Sir Ed Davey calls for review of decommissioning rules
A former UK energy secretary has called for a review of rules that require most infrastructure from North Sea installations to be removed at the end of their life.
Sir Ed Davey said there was growing evidence that platforms provided a natural reef for marine life.
He argued there was "growing concern" that the "clean seabed principle" might harm the marine environment.
WWF Scotland said oil firms should not be allowed to dodge their obligations.
The UK government said the decommissioning process was "already flexible" but "in the vast majority of cases" installations must be fully removed.
Under existing rules - which include the Petroleum Act 1998 and the Ospar convention governing the North Sea - operators are obliged, under most circumstances, to leave no trace of their operations after installations have reached the end of their lives.
But in an article in the Times, Sir Ed Davey - a Liberal Democrat minister in the former coalition government - and environmentalist Jonathon Porritt argued that environmental science "now questions this legal framework".
They wrote: "The evidence is that the foundations of oil and gas platforms and wind turbines, rather like shipwrecks, can provide important habitats for valuable marine species.
"From hard surfaces acting like a natural reef to de facto marine conservation areas, helping to replenish some fish stocks, many offshore installations have helped to nurture marine eco-systems as biodiverse as natural reefs.
"There isn't yet consensus on a 'new best decommissioning practice' to take account of this science.
"But before we spend billions removing potentially valuable habitats, we should find out."
Sir Ed and Mr Porritt also suggested money for removing platforms should instead be spent on environmental measures.
They said a new "North Sea Environment Fund" could be capitalised over the next two decades through savings made from "a more flexible approach to decommissioning".
They added: "The exact formula would be for analysis and debate, but it would be reasonable to expect a fund of at least £5bn over this period.
"And while the uses of such a fund must also be debated, strong contenders would be restoration of natural reefs in the North Sea; North Sea renewables, like offshore wind and wave power; the re-booting of Britain's carbon, capture and storage policy; and support for those communities that are going to be seriously affected as we transition out of the era of fossil fuels."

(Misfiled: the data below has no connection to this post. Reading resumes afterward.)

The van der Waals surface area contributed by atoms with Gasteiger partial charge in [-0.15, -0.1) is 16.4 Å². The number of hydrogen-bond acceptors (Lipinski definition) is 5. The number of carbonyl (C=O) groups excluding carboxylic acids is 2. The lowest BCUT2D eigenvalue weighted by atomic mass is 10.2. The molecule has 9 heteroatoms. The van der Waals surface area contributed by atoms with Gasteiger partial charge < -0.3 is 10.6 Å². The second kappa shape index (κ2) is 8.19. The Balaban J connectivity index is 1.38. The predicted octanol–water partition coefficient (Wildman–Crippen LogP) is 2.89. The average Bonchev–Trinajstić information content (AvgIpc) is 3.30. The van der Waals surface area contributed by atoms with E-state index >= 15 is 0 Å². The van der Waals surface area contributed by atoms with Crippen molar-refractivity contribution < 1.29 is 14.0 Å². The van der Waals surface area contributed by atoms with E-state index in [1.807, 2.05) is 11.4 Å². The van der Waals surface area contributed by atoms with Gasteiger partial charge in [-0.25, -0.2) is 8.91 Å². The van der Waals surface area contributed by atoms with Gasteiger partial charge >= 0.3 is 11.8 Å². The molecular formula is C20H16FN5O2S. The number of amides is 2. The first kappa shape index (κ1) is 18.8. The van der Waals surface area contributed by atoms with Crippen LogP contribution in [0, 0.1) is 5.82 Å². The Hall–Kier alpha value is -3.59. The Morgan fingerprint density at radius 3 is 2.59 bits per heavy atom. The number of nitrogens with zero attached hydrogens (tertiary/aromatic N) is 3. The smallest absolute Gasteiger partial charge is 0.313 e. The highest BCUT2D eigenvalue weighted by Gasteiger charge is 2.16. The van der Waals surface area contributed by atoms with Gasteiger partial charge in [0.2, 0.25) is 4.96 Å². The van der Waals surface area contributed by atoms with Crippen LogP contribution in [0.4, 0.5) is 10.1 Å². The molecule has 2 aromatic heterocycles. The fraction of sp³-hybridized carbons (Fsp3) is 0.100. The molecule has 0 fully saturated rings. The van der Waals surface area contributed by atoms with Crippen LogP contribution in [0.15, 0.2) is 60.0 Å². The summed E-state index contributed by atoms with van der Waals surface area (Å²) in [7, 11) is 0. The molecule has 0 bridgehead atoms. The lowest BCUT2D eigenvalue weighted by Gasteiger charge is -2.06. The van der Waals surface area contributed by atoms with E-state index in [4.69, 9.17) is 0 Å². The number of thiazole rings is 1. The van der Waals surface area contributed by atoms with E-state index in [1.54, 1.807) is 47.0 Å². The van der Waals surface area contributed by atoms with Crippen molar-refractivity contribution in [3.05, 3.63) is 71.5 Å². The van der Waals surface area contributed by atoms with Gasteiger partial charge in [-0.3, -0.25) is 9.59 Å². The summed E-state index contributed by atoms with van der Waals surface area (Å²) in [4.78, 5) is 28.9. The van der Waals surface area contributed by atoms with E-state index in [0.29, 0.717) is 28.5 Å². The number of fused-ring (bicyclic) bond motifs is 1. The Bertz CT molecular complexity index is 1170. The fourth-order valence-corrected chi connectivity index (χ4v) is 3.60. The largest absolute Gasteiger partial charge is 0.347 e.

A spokesman for the UK Department for Business, Energy and Industrial Strategy said: "UK decommissioning is already flexible so that alternatives to completely removing installations can be considered for larger structures, and for pipelines where there is no significant impact on the environment, other sea users, safety implications and cost.
"In the vast majority of cases installations must be fully removed."
WWF Scotland director Lang Banks said: "Having made hundreds of millions of pounds in profit over the years, oil and gas companies should not be allowed to dodge their obligations to clean up their mess and protect the marine environment. Give the fossil fuel industry an inch on this and they'll take a mile.
"The Ospar agreement already allows, in certain circumstances such as protecting worker safety or preventing serious risk to the environment, for companies to request permission to leave some stuff behind on the seabed. This is something we support.
"It should be remembered that it's only because of these Ospar rules that every rig placed in the North Sea for the past two decades has had to be built in a way that allows it to be removed.
"Any moves to unwind Ospar's rules on this issue would not be in the interests of protecting the marine environment or maintaining the 'polluter pays' principle."
He added: "The idea that the oil and gas industry would gladly spend all the money they'd save, from not having to clean up their hazardous legacy, into other environmental projects instead is pie in the sky."